In a telephone interview with The Associated Press on Wednesday, Dungy said Vick will work from a small list of teams because many don't want to sign the quarterback and risk a potential backlash from fans.
"It's a complex issue," Dungy said from his home in Tampa, Fla. "You have to get past the possible reaction of fans, and it has to be a team that has an opening and has (salary) cap room. I think Indianapolis would be a great place for him to develop as a person, but he's not a fit with that offense. It's going to be a lot like that."
Dungy has been involved with prison ministries for years and now serves as Vick's personal mentor.
Vick, the No. 1 overall draft pick in 2001, once was the highest-paid player in football. But he hasn't played since 2006 when his career came tumbling down. He was convicted in August 2007 of conspiracy and running a dogfighting operation, sentenced to 23 months in federal prison and indefinitely suspended by NFL commissioner Roger Goodell.
But after Vick served his time and was released from home confinement July 20, Goodell conditionally lifted the quarterback's suspension -- allowing him to sign with a team.
So far, there have been no takers, but that could change.
"We're very optimistic, and it's a matter of when, not if," said Joel Segal, Vick's agent. "Michael is very excited about that."
Segal said there was no timetable for a decision to sign with a team.
In the meantime, Vick is attempting to revive his image with a series of appearances. He flew to Chicago for a Wednesday event hosted by the Humane Society of the United States. Vick also spoke to a small crowd Saturday near Atlanta, explaining to attendees that what he did was wrong.
On Tuesday, Vick spoke to basketball campers at Hampton University in Virginia, where he now lives, telling the children to use his story as an example of why they need to make better decisions.
Dungy, who retired in January as the winningest coach in Colts history and left the Tampa Bay Buccaneers with the same title for that franchise after the 2001 season, has counseled Vick throughout the process. Dungy met with Vick in prison and has been in regular contact with the quarterback since Goodell's decision.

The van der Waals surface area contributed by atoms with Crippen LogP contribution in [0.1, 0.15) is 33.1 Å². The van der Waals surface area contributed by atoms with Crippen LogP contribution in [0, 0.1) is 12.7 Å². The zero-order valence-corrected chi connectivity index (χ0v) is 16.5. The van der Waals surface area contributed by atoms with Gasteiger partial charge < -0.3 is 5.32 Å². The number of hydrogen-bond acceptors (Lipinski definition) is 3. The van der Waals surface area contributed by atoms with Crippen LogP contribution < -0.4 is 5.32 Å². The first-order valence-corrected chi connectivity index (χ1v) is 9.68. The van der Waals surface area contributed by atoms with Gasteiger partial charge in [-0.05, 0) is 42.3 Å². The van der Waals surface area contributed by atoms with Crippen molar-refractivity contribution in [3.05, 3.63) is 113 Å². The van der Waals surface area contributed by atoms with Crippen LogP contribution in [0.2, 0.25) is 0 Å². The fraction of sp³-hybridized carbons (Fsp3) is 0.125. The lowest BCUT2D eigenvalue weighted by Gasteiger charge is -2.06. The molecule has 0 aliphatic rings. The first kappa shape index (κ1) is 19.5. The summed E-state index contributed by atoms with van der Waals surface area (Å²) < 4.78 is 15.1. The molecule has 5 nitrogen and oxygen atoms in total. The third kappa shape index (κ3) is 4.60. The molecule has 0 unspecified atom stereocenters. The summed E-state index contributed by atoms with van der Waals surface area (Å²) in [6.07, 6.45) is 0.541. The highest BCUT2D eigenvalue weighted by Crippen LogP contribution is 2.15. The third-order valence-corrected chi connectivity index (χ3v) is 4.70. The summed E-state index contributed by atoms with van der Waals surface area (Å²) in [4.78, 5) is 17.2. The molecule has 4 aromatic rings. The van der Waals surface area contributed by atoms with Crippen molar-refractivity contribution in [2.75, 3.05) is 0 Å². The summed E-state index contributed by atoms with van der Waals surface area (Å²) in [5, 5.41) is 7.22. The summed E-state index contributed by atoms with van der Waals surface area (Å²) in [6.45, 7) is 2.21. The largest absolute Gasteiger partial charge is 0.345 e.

And Dungy is convinced that Vick will continue making goodwill appearances even if he returns to the NFL.
"What we've talked about is how you balance this when you do get back to playing," Dungy said. "I said, 'You've got to carve out time for what's important.' I think he'll do that. I think he feels like his decisions let some of his fans down and he wants to make that right."
But where will Vick go? Segal declined to say which teams are interested in Vick. Dungy wouldn't divulge which coaches he has spoken with, only saying that his contact list is longer than the six NFL teams that haven't publicly ruled out signing the quarterback.
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"I've talked to a lot of people and a bunch of coaches who have said, 'If it was up to me, we'd pursue it,'" Dungy said. "But this organization can't pursue it. That's how it's going to be."
Dungy also is promoting a movie intended to help high school coaches, athletes and their families cope with the pressures of sports and life. Topics include weight training, supplements, drug and alcohol abuse, decision-making on and off the field and how to deal with recruiting.
Though Dungy isn't giving any hints about where Vick will go, the coach believes the quarterback will be with a new team before the movie's release date, Aug. 25.
"He's talked to a lot of people, and I don't know why I say this, but I think something will happen this week," Dungy said. "All you need is that one team. That is our prayer -- that he finds that one team and that he finds the best opportunity to make it work."
Copyright 2009 by The Associated Press